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WorldBank Lessons Learned from the First Generation of Money Laundering and Terrorist Financing Risk Assessments


This report aims to guide the policy makers in World Bank client jurisdictions in continuously improving their assessments and understandings of money laundering and terrorist financing risks in their jurisdictions.

To this end, the report attempts to draw lessons mainly from;

  1. Observations and experiences from more than 100 World Bank technical assistance projects that supported client jurisdictions’ National ML/TF Risk Assessments (NRAs); and
  2. An analysis of feedback on NRAs in 146 mutual evaluations conducted by the Financial Action Task Force (FATF) and FATF-style regional.

Ex summary

  1. Understanding and assessing risks related to the proceeds of crime, money laundering (ML), and terrorist financing (TF) and developing risk-based and effective measures to mitigate those risks are important for creating a stable and safe environment that enables economic
  2. development and shared prosperity. Development efforts can be effective only on a stable foundation that is safe from erosion by corruption, organized crime, and other security risks.
  3. This foundation is also essential to prevent the siphoning of valuable national resources in the form of illicit financial flows.
  4. Considering the importance of financial integrity as an enabler of development and shared prosperity, the World Bank, over the past decade, has developed a National ML/TF Risk Assessment (NRA) Toolkit and has supported 114 client jurisdictions in their ML/TF risk assessments using this toolkit. Those technical assistance activities have taught many lessons, most of which were integrated into the World Bank’s existing guidance and technical assistance material.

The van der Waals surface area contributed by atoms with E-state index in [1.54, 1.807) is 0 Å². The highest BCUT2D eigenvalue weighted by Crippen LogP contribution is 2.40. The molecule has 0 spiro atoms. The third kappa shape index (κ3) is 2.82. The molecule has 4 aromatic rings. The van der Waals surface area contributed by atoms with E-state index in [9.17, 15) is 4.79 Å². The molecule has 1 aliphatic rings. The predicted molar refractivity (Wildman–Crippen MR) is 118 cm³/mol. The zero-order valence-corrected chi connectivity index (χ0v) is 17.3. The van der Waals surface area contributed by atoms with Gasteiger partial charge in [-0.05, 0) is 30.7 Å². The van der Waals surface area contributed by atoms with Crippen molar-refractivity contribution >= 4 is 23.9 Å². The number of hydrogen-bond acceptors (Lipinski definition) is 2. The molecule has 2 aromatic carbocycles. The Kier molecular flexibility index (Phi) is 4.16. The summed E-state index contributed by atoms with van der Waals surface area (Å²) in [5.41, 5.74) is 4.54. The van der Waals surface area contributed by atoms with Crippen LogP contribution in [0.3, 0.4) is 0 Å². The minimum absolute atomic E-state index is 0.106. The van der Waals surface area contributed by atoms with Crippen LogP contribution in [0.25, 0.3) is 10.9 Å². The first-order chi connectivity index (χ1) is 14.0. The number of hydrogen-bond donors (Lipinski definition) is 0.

5. This report brings together some lessons learned from the World Bank’s field experiences in supporting NRAs in a wide range of jurisdictions, with a perspective to guide World Bank client jurisdictions in undertaking more robust and in-depth risk assessments in the future. A more extensive understanding of risks is expected to lead to risk-based and more effective prevention and suppression measures against the proceeds of crime, money laundering, terrorist financing, and, subsequently, criminal and terrorist organizations reliant on these

The findings:

  1. More than 90 percent of all jurisdictions received some sort of criticism about the depth and comprehensiveness of their understanding of ML/TF risks.
  2. Approximately 90 percent of the jurisdictions face problems related to the implementation of a risk-based approach by non-financial businesses and professions.
  3. Most developing economies are still in the infancy of their risk-based approaches to AML/CFT

The WorldBank Lessons Learned and findings highlight the need for expert guidance in designing and executing risk-based frameworks, including methodologies and strategies tailored to each country's unique risks.



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